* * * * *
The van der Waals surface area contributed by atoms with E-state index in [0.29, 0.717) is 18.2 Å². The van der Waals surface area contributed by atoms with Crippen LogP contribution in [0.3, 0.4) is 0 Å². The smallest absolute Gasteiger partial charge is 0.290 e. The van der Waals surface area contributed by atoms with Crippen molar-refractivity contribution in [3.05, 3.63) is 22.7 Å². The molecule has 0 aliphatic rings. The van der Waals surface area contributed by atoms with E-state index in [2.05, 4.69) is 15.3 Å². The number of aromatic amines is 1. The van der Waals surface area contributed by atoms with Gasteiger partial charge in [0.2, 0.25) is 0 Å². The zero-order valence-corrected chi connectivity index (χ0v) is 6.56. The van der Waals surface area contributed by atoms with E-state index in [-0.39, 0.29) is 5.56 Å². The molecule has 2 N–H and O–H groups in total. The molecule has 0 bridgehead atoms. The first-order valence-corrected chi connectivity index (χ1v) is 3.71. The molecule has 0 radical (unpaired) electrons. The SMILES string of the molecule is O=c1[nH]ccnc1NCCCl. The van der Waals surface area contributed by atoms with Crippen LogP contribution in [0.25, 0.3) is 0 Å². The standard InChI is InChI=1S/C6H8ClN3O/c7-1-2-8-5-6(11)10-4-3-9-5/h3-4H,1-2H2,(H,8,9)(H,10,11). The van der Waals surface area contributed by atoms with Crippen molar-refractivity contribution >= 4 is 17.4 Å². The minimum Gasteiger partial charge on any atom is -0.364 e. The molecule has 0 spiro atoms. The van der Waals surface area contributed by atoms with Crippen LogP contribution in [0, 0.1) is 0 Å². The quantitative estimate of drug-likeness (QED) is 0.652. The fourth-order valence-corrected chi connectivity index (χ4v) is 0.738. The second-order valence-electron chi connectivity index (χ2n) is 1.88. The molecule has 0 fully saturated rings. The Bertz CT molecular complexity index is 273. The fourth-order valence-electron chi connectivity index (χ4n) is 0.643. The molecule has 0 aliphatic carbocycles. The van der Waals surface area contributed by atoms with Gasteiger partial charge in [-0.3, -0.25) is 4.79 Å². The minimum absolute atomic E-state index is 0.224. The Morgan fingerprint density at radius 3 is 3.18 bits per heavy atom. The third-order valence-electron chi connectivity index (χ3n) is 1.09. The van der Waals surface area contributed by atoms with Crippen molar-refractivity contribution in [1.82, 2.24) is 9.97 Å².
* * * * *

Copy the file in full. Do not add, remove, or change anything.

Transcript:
The van der Waals surface area contributed by atoms with E-state index in [0.29, 0.717) is 18.2 Å². The van der Waals surface area contributed by atoms with Crippen LogP contribution in [0.3, 0.4) is 0 Å². The smallest absolute Gasteiger partial charge is 0.290 e. The van der Waals surface area contributed by atoms with Crippen molar-refractivity contribution in [3.05, 3.63) is 22.7 Å². The molecule has 0 aliphatic rings. The van der Waals surface area contributed by atoms with E-state index in [2.05, 4.69) is 15.3 Å². The number of aromatic amines is 1. The van der Waals surface area contributed by atoms with Gasteiger partial charge in [0.2, 0.25) is 0 Å². The zero-order valence-corrected chi connectivity index (χ0v) is 6.56. The van der Waals surface area contributed by atoms with E-state index in [-0.39, 0.29) is 5.56 Å². The molecule has 2 N–H and O–H groups in total. The molecule has 0 bridgehead atoms. The first-order valence-corrected chi connectivity index (χ1v) is 3.71. The molecule has 0 radical (unpaired) electrons. The SMILES string of the molecule is O=c1[nH]ccnc1NCCCl. The van der Waals surface area contributed by atoms with Crippen LogP contribution in [0.25, 0.3) is 0 Å². The standard InChI is InChI=1S/C6H8ClN3O/c7-1-2-8-5-6(11)10-4-3-9-5/h3-4H,1-2H2,(H,8,9)(H,10,11). The van der Waals surface area contributed by atoms with Crippen molar-refractivity contribution >= 4 is 17.4 Å². The minimum Gasteiger partial charge on any atom is -0.364 e. The molecule has 0 spiro atoms. The van der Waals surface area contributed by atoms with Crippen LogP contribution in [0, 0.1) is 0 Å². The quantitative estimate of drug-likeness (QED) is 0.652. The fourth-order valence-corrected chi connectivity index (χ4v) is 0.738. The second-order valence-electron chi connectivity index (χ2n) is 1.88. The molecule has 0 fully saturated rings. The Bertz CT molecular complexity index is 273. The fourth-order valence-electron chi connectivity index (χ4n) is 0.643. The molecule has 0 aliphatic carbocycles. The van der Waals surface area contributed by atoms with Gasteiger partial charge in [-0.3, -0.25) is 4.79 Å². The minimum absolute atomic E-state index is 0.224. The Morgan fingerprint density at radius 3 is 3.18 bits per heavy atom. The third-order valence-electron chi connectivity index (χ3n) is 1.09. The van der Waals surface area contributed by atoms with Crippen molar-refractivity contribution in [1.82, 2.24) is 9.97 Å².